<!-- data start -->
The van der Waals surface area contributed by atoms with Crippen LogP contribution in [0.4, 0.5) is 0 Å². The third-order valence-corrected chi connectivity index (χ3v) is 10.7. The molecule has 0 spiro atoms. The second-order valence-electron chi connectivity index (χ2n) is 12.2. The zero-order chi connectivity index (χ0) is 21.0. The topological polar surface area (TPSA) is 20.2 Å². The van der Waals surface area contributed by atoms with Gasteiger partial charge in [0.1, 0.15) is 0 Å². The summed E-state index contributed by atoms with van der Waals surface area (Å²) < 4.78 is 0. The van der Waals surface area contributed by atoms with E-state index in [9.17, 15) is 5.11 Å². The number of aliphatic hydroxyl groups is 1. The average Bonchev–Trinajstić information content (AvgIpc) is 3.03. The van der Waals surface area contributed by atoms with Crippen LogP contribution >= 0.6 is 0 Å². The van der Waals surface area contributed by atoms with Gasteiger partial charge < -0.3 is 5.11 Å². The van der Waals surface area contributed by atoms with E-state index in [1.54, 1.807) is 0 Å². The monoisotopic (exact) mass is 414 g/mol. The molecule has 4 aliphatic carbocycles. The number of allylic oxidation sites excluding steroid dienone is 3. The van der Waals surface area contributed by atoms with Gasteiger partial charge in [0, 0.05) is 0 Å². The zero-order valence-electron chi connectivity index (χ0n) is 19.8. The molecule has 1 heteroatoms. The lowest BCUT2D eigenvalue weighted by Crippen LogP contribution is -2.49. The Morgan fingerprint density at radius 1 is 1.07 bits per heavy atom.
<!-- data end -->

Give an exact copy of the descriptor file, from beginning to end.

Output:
The van der Waals surface area contributed by atoms with Crippen LogP contribution in [0.4, 0.5) is 0 Å². The third-order valence-corrected chi connectivity index (χ3v) is 10.7. The molecule has 0 spiro atoms. The second-order valence-electron chi connectivity index (χ2n) is 12.2. The zero-order chi connectivity index (χ0) is 21.0. The topological polar surface area (TPSA) is 20.2 Å². The van der Waals surface area contributed by atoms with Gasteiger partial charge in [0.1, 0.15) is 0 Å². The summed E-state index contributed by atoms with van der Waals surface area (Å²) < 4.78 is 0. The van der Waals surface area contributed by atoms with E-state index in [9.17, 15) is 5.11 Å². The number of aliphatic hydroxyl groups is 1. The average Bonchev–Trinajstić information content (AvgIpc) is 3.03. The van der Waals surface area contributed by atoms with Crippen LogP contribution >= 0.6 is 0 Å². The van der Waals surface area contributed by atoms with Gasteiger partial charge < -0.3 is 5.11 Å². The van der Waals surface area contributed by atoms with E-state index in [1.54, 1.807) is 0 Å². The monoisotopic (exact) mass is 414 g/mol. The molecule has 4 aliphatic carbocycles. The number of allylic oxidation sites excluding steroid dienone is 3. The van der Waals surface area contributed by atoms with Gasteiger partial charge in [0, 0.05) is 0 Å². The zero-order valence-electron chi connectivity index (χ0n) is 19.8. The molecule has 1 heteroatoms. The lowest BCUT2D eigenvalue weighted by Crippen LogP contribution is -2.49. The Morgan fingerprint density at radius 1 is 1.07 bits per heavy atom.